34. Gough Moorhen

The Gough moorhen is a flightless bird that shares similarities to the common moorhen. However, the Gough moorhen can be told apart from the common moorhen because it has a stocky build and short wings. The Gough moorhen has a bill with yellow tips, giving the bird a distinctive look. 

The Gough island moorhen is well protected on the Island of Gough because the Island is used as a reserve. 

35. Giant Coot

Giant Coot

The giant coot is a partially flightless bird, and I say this because the immature giant coot can fly. 

The giant coot is native to South America and found in lakes in Central Peru. 

The Giant coot measures about 48-64 cm in length and comes in second place as the largest extant member of the Rallidae family. The adult male giant coot is considered to be flightless, and a fully grown giant coot has reddish legs and black-tipped beaks. 

36. Drummer Rail

The drummer rail, also known as the invisible rail, is a flightless bird native to the Islands of Halmahera in Northern Maluku. The drummer rail can be found inhabiting sago swamps close to forests. The legs, long, thick bill, and bare skin around its eyes are all bright red, and most of its plumage is a dark slate grey. 

It makes a low drumming noise while calling and beats its wings. It is difficult to tell a lot about the drummer rail because of the thick vegetation it calls home( which makes it very difficult to observe their behaviour).

37. Calayan Rail

The Calayan Rail is native to the Calayan Islands and is the only member of the genus Aptenorallus. Although the Calayan Rail is not a very large bird, it still holds its own in terms of weight and size. The Calayan Rail has a grey-dark overall plumage with brown upper parts and a dark face. 

The legs and bills of these Calayan Island dwelling rails are orange-red. The vocalizations of the Calayan Islands rails are loud and nasal sounding.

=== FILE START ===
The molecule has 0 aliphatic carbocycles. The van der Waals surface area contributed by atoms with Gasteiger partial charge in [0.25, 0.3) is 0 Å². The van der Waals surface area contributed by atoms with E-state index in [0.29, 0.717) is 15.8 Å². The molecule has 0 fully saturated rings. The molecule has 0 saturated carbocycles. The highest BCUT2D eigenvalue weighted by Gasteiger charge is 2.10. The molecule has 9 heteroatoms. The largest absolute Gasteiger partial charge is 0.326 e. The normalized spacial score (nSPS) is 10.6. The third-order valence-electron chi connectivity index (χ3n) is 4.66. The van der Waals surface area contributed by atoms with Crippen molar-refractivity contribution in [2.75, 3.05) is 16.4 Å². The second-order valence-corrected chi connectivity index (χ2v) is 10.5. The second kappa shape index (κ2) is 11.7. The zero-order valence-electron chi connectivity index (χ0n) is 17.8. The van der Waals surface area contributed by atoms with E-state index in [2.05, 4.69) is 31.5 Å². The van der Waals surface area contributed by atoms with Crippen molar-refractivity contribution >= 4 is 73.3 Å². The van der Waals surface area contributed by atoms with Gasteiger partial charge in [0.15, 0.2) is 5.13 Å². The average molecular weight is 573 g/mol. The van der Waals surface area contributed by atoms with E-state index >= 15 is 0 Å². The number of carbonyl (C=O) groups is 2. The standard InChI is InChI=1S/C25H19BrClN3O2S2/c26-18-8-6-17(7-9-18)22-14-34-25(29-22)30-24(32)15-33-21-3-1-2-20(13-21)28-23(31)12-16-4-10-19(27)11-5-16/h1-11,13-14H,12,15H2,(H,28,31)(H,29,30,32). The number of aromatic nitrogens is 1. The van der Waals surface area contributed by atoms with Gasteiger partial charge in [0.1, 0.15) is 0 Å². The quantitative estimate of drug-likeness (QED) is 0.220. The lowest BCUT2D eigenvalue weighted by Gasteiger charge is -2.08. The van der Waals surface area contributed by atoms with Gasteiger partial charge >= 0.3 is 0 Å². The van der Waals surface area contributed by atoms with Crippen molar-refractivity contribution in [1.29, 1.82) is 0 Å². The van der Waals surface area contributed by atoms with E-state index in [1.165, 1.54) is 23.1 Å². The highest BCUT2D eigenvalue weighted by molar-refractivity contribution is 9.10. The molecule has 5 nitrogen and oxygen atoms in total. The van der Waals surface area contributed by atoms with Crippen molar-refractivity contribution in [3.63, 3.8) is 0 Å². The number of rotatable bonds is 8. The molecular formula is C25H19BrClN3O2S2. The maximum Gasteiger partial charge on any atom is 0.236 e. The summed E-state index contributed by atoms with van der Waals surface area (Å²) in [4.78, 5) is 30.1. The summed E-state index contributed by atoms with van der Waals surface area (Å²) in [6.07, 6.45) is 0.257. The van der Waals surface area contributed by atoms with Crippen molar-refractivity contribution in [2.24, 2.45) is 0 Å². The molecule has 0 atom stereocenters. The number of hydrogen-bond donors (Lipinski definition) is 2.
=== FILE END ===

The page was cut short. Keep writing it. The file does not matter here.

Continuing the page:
38. Kakapo


The Kakapo is one bird you do not want to encounter at night. The Kakapo is a very weird-looking bird with a face that looks like an owl and a parrot. They are endemic to New Zealand and belong to the family strigogodiea. The Kakapo is the only flightless parrot species and is also nocturnal. It also holds the number one spot as the heaviest parrot in the world. 

The Kakapo parrot weighs about 1.5 to 3kg. The Kakapo is a flightless bird with finely blotched yellow-green feathers, a distinctive facial disc, and forward-facing eyes with surrounding discs of particularly textured feathers in the form of owls. They also have a huge grey beak, short legs, enormous blue feet, and short wings and tails.

39. New Guinea Flightless Rail

The New Guinea flightless rail is a flightless bird species found in the Rallidae family, and they can be found in Indonesia and Papa New Guinea. The natural habitat of these flightless birds is subtropical and tropical moist lowland forests, and they may also be found in subtropical and tropical montane forests.

40. Samoan Moorhen 

The Samoan moorhen is a partially flightless bird native to the Samoan Islands of Savai’i. The Samoan moorhen has been considered to be critically endangered and even extinct. To the Samoan, the bird was known as one that jumps because of its habitat of jump-running for cover when it got startled. 

The Samoan moorhen was about 25 cm and had a dark-blue plumage on its head. The dark blue plumage could also be seen on these extinct moorhens’ heads, necks, and breasts. The eyes and legs were red, which gave the Samoan moorhen a distinctive look because of how the red eyes contrasted against its dark-blue plumage.